“Social Engineering Drag on Upward Mobility” is the title of a “letter to the editor” on 5/27/05 in the WSJ in answer to a WSJ Editorial on 5/13/05, titled “Moving Up; Challenges to the American Dream” that speculated on a variety of reasons to explain the widening of the rich-poor gap and the stalling of upward mobility in the U.S. But the “elephant in the room” was ignored. Since the 1960’s, trillions of dollars have been funneled into the “war on poverty,” a major change in the U.S. sociological landscape. The missteps along the way are too numerous to recount here.”
The letter talks about a “slavish dedication to” achievement of equal outcome. In most of our schools we have social promotion, grade inflation (read the book, Freakonomics)”, dumbing down education and allowing “in your face students” to remain in the same classrooms as achievers. The first generation of mishandled children has now reached adulthood with disastrous results for our future. (Read Myron Magnet"s book “The Dream and the Nightmare”). One in every 32 adults in the U.S. was being bars or on probation of parole at the end of 2001, with a record of 6.6 million people in the nations correctional system. (If someone has the figures thru 2003 or 2004 please add these figures to the bottom of this blog).
Another article dated 5/27/05, says” Despite the spread of affirmative action, the expansion of community colleges and other social change designed to give people of all classes a shot at success, Americans are no more likely to rise above or fall below, their parents” economic class than they were 35 years ago. To the contrary, low wage individuals have less of an incentive to work if the link between wages and merit is diluted”.
Another good book “Good to Great” by Jim Collins says what happens to under- achievers when they reach the marketplace. He writes “the only way to deliver to the people, who are achieving, is NOT to burden them with people who are not achieving. Create an environment where hard working people will thrive and lazy people will leave or get removed”. (I understand that you can’t remove lazy kids from public schools but I will guarantee you they will be removed from the private industry workforce. So will the disruptive ones. Not so sure about all the public workforces where the unions are stronger and feel they must represent both good and bad workers).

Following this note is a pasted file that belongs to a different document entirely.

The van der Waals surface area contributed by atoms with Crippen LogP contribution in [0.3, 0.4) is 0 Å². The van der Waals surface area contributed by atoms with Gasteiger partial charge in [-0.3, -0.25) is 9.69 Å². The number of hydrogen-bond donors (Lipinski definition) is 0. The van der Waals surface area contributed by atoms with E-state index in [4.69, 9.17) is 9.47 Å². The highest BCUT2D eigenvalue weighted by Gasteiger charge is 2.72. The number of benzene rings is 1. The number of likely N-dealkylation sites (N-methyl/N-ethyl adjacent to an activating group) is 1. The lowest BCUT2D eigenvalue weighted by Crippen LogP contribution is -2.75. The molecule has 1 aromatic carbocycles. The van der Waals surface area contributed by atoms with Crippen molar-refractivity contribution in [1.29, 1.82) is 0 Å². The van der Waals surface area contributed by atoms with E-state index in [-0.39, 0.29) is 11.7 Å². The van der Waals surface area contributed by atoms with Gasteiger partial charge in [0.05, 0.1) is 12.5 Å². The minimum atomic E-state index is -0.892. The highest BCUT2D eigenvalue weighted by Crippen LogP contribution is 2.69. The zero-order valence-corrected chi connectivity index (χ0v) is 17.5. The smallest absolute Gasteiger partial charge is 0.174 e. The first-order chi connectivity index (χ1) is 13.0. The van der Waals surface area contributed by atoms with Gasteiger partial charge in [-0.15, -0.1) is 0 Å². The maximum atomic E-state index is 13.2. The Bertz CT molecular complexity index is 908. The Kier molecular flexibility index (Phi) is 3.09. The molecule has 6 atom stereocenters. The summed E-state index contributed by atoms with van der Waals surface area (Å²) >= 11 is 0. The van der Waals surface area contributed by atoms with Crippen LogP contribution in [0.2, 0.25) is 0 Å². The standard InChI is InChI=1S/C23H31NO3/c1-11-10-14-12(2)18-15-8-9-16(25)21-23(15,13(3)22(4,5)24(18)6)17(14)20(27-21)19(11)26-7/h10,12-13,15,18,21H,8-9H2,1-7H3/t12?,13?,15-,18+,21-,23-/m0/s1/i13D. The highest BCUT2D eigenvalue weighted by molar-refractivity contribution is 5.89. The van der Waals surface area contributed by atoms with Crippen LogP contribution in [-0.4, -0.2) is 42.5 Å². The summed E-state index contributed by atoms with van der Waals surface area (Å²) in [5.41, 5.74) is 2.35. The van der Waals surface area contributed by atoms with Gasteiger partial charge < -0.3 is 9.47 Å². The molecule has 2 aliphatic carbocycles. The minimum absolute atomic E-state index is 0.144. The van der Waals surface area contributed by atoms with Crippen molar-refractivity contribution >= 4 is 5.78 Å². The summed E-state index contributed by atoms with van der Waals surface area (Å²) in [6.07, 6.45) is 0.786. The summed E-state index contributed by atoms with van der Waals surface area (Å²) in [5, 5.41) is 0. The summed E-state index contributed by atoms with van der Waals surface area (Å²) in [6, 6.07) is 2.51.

I recently was invited to participate in a program for public school planning to achieve greater success with both students and their families. I told those present that schools had to be run like a successful business model. There seemed to be general agreement. When I was elected to the County Board in 2000, I said the same thing. Most board members agreed and our businesslike approach is paying off.
Public school administrators must stop running schools like welfare and social agencies. Community leaders seem to be finally realizing that the systems created by “social engineers”, are not working and have not worked for many years. Too many public schools are not turning out a product that is or will be accepted by the private sector in the U.S. Look for more immigrants, legal or illegal, in our workforces and more and more outsourcing to countries but where the people are poor but have learned a responsible work ethic. They are not used to being bailed out by welfare programs such as we have in the U.S. However; as these 3rd world countries develop, their industry will need America less and less.
And yes, Bill Cosby and Ward Connerly are mostly correct; Mr. Connerly has long understood what is going on with the abuse of affirmative action and Mr. Cosby is just a little late in coming forward.
Wake up Americans!! I have long seen a steady slide to socialism in our country and this slide appears to be escalating.
And please don’t tell me that we need safety nets for the unfortunate; of course we do. We just need to widen the spaces between the webbing of these safety nets. This country does not owe the poor who can learn and work, these “poor” owe this country for the fact they were born in a country that offers more opportunity than any country in the world.